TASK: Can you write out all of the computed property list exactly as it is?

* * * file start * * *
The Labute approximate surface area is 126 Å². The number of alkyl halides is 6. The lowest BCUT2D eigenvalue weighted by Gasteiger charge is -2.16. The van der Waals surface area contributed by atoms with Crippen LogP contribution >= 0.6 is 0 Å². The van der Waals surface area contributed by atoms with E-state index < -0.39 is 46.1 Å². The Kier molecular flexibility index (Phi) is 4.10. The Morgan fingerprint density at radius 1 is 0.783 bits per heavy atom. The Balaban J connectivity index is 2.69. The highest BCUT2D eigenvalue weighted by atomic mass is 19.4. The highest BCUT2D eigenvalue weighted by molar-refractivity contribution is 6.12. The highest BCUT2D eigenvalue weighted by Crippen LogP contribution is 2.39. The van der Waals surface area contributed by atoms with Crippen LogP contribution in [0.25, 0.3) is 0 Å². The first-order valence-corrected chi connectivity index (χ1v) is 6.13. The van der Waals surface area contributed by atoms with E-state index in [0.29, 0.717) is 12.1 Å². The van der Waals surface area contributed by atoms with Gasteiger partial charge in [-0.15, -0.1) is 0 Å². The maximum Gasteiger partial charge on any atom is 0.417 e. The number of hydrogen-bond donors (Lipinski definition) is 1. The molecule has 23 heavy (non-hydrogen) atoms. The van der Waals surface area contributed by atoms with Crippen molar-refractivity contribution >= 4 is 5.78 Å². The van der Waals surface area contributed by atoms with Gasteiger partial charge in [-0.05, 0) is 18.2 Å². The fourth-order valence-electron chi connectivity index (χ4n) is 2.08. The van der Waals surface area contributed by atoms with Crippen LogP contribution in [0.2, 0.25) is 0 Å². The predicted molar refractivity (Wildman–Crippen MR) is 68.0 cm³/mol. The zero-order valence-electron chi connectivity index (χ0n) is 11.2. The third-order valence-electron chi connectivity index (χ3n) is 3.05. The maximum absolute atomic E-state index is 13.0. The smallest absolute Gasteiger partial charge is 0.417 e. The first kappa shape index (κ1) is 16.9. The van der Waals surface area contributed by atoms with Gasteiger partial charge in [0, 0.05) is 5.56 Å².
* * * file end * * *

The Labute approximate surface area is 126 Å². The number of alkyl halides is 6. The lowest BCUT2D eigenvalue weighted by Gasteiger charge is -2.16. The van der Waals surface area contributed by atoms with Crippen LogP contribution >= 0.6 is 0 Å². The van der Waals surface area contributed by atoms with E-state index < -0.39 is 46.1 Å². The Kier molecular flexibility index (Phi) is 4.10. The Morgan fingerprint density at radius 1 is 0.783 bits per heavy atom. The Balaban J connectivity index is 2.69. The highest BCUT2D eigenvalue weighted by atomic mass is 19.4. The highest BCUT2D eigenvalue weighted by molar-refractivity contribution is 6.12. The highest BCUT2D eigenvalue weighted by Crippen LogP contribution is 2.39. The van der Waals surface area contributed by atoms with Crippen LogP contribution in [0.25, 0.3) is 0 Å². The first-order valence-corrected chi connectivity index (χ1v) is 6.13. The van der Waals surface area contributed by atoms with E-state index in [0.29, 0.717) is 12.1 Å². The van der Waals surface area contributed by atoms with Gasteiger partial charge in [-0.15, -0.1) is 0 Å². The maximum Gasteiger partial charge on any atom is 0.417 e. The number of hydrogen-bond donors (Lipinski definition) is 1. The molecule has 23 heavy (non-hydrogen) atoms. The van der Waals surface area contributed by atoms with Crippen molar-refractivity contribution >= 4 is 5.78 Å². The van der Waals surface area contributed by atoms with Gasteiger partial charge in [-0.05, 0) is 18.2 Å². The fourth-order valence-electron chi connectivity index (χ4n) is 2.08. The van der Waals surface area contributed by atoms with Crippen LogP contribution in [0.2, 0.25) is 0 Å². The predicted molar refractivity (Wildman–Crippen MR) is 68.0 cm³/mol. The zero-order valence-electron chi connectivity index (χ0n) is 11.2. The third-order valence-electron chi connectivity index (χ3n) is 3.05. The maximum absolute atomic E-state index is 13.0. The smallest absolute Gasteiger partial charge is 0.417 e. The first kappa shape index (κ1) is 16.9. The van der Waals surface area contributed by atoms with Gasteiger partial charge in [0, 0.05) is 5.56 Å².